We started by reading the entry under "Zion" in the Bible dictionary. We ignored the definitions that were focused strictly on geography (since the other descriptions of Zion can apply to pretty much anywhere the conditions exist) and discussed two specific verses: D&C 97:21 ("this is Zion: THE PURE IN HEART") and Moses 7:18 (the description of the city of Enoch).
D&C 97:21 - I asked them first to define "pure". One of the students who loves science said it is a condition where there are no impurities, e.g. pure water, pure gold, etc. We talked about other words that are used to mean the same kind of thing - clean, uncontaminated, spotless, chaste, innocent, etc. We then talked about what it means to be pure in "heart" - with the heart being the center of feeling and what send blood to the rest of the body, helping circulation keep body parts from deteriorating. We talked about the concept of studying things out in our hearts and minds - thinking about things but also paying attention to how we feel about them. I pointed out that being "pure in heart" is not modified in any way with a statement about how people think; rather, it is focused solely on their feelings and desires - what they want and how they see and act toward people. That was important, since it laid the foundation to talk about the city of Enoch description.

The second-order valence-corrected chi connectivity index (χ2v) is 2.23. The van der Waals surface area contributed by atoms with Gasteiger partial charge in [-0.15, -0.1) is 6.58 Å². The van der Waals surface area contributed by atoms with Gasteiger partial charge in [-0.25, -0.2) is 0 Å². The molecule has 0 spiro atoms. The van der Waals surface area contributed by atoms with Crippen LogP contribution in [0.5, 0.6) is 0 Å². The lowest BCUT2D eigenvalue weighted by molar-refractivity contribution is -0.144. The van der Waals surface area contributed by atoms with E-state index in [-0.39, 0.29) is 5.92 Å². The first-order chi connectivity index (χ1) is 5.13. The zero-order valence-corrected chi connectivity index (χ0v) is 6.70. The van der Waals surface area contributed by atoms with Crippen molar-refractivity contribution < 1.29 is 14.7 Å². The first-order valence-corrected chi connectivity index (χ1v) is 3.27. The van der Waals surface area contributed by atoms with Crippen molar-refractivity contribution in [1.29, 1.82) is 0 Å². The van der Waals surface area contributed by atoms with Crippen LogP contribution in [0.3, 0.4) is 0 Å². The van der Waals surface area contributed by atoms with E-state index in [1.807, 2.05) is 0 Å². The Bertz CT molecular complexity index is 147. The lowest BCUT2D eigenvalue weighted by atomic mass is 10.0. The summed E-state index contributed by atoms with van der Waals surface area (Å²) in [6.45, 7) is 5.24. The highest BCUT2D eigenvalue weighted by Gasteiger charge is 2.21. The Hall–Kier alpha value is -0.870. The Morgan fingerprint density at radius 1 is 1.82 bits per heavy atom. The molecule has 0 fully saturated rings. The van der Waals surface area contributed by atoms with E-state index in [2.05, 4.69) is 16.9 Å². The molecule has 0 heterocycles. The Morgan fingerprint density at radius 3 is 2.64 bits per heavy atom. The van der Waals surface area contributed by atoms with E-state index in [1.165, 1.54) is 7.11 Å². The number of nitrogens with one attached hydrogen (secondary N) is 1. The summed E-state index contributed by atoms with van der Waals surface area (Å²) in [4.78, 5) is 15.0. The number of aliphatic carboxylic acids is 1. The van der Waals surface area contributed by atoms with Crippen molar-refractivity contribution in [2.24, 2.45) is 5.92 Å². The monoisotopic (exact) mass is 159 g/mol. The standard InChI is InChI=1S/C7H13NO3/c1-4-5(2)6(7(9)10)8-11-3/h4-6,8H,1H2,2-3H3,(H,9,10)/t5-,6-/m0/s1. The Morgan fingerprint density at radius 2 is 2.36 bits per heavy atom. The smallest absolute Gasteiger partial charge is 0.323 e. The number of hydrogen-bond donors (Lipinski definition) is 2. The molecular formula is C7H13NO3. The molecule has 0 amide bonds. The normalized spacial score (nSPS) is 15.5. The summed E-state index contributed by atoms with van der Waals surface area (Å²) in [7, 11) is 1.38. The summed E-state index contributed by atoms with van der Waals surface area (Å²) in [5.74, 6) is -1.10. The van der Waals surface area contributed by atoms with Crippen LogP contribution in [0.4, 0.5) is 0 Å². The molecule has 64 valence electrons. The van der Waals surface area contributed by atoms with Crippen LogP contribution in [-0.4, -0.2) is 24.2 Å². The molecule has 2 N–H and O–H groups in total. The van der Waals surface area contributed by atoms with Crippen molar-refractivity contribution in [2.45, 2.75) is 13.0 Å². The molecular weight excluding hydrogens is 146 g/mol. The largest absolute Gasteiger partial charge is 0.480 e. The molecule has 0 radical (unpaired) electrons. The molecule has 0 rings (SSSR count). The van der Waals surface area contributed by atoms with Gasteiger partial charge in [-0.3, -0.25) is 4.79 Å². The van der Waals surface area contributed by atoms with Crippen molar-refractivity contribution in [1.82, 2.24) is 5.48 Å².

Moses 7:18 - The Lord called them Zion, because:
"they were of one heart and one mind"
We talked about how "one mind" was the second thing listed - that "one heart" comes first. I mentioned that I like associating with people who love me, even if they think differently, more than I like associating with people who think a lot like me but whose hearts are in the wrong place. I also asked them if they would enjoy living in a place where everyone thought exactly alike about everything. They all agreed that such a condition would be extremely boring - and I then pointed out that there was a plan proposed in our pre-mortal life that, in practical terms, would have enforced that sort of uniformity. Given that, we talked about how being "of one mind" can be a good thing - that if our hearts are pure, and our desires are directed by love, then our minds look for ways to help and serve people. Thus, no matter how we think differently about any particular topic, we still can be united in what follows in this verse - meaning this verse is progressive developmentally. The "communal" things follow the "individual" things.
"and dwelt in righteousness"
We defined righteousness. It started with "keeping God's commandments" and ended with "being right with God" - which, in context of this verse, means "doing what God wants to be done".